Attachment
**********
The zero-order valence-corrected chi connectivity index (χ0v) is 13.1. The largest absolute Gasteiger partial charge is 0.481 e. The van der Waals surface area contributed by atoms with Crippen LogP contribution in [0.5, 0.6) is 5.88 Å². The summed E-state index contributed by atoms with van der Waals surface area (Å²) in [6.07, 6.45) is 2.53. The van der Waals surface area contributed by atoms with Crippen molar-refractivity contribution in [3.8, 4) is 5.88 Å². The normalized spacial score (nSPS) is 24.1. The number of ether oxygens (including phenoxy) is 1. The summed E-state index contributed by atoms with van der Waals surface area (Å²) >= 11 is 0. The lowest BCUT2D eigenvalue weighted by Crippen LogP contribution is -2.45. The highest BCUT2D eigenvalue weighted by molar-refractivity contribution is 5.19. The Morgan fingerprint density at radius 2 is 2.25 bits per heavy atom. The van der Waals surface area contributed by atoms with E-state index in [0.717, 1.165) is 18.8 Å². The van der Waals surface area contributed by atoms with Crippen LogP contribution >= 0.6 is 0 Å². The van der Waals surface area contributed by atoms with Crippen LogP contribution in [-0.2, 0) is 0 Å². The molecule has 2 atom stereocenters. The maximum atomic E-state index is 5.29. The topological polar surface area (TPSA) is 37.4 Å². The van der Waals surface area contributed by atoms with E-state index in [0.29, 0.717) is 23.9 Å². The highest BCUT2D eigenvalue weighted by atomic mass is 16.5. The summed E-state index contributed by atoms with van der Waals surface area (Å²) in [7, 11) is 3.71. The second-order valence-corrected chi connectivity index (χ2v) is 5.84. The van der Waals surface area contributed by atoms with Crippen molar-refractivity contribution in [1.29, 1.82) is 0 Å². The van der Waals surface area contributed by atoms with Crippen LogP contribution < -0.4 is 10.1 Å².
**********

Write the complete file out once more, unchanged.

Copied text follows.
The zero-order valence-corrected chi connectivity index (χ0v) is 13.1. The largest absolute Gasteiger partial charge is 0.481 e. The van der Waals surface area contributed by atoms with Crippen LogP contribution in [0.5, 0.6) is 5.88 Å². The summed E-state index contributed by atoms with van der Waals surface area (Å²) in [6.07, 6.45) is 2.53. The van der Waals surface area contributed by atoms with Crippen molar-refractivity contribution in [3.8, 4) is 5.88 Å². The normalized spacial score (nSPS) is 24.1. The number of ether oxygens (including phenoxy) is 1. The summed E-state index contributed by atoms with van der Waals surface area (Å²) >= 11 is 0. The lowest BCUT2D eigenvalue weighted by Crippen LogP contribution is -2.45. The highest BCUT2D eigenvalue weighted by molar-refractivity contribution is 5.19. The Morgan fingerprint density at radius 2 is 2.25 bits per heavy atom. The van der Waals surface area contributed by atoms with E-state index in [0.717, 1.165) is 18.8 Å². The van der Waals surface area contributed by atoms with Crippen LogP contribution >= 0.6 is 0 Å². The van der Waals surface area contributed by atoms with Crippen LogP contribution in [-0.2, 0) is 0 Å². The molecule has 2 atom stereocenters. The maximum atomic E-state index is 5.29. The topological polar surface area (TPSA) is 37.4 Å². The van der Waals surface area contributed by atoms with E-state index in [0.29, 0.717) is 23.9 Å². The highest BCUT2D eigenvalue weighted by atomic mass is 16.5. The summed E-state index contributed by atoms with van der Waals surface area (Å²) in [7, 11) is 3.71. The second-order valence-corrected chi connectivity index (χ2v) is 5.84. The van der Waals surface area contributed by atoms with Crippen molar-refractivity contribution in [1.29, 1.82) is 0 Å². The van der Waals surface area contributed by atoms with Crippen LogP contribution < -0.4 is 10.1 Å².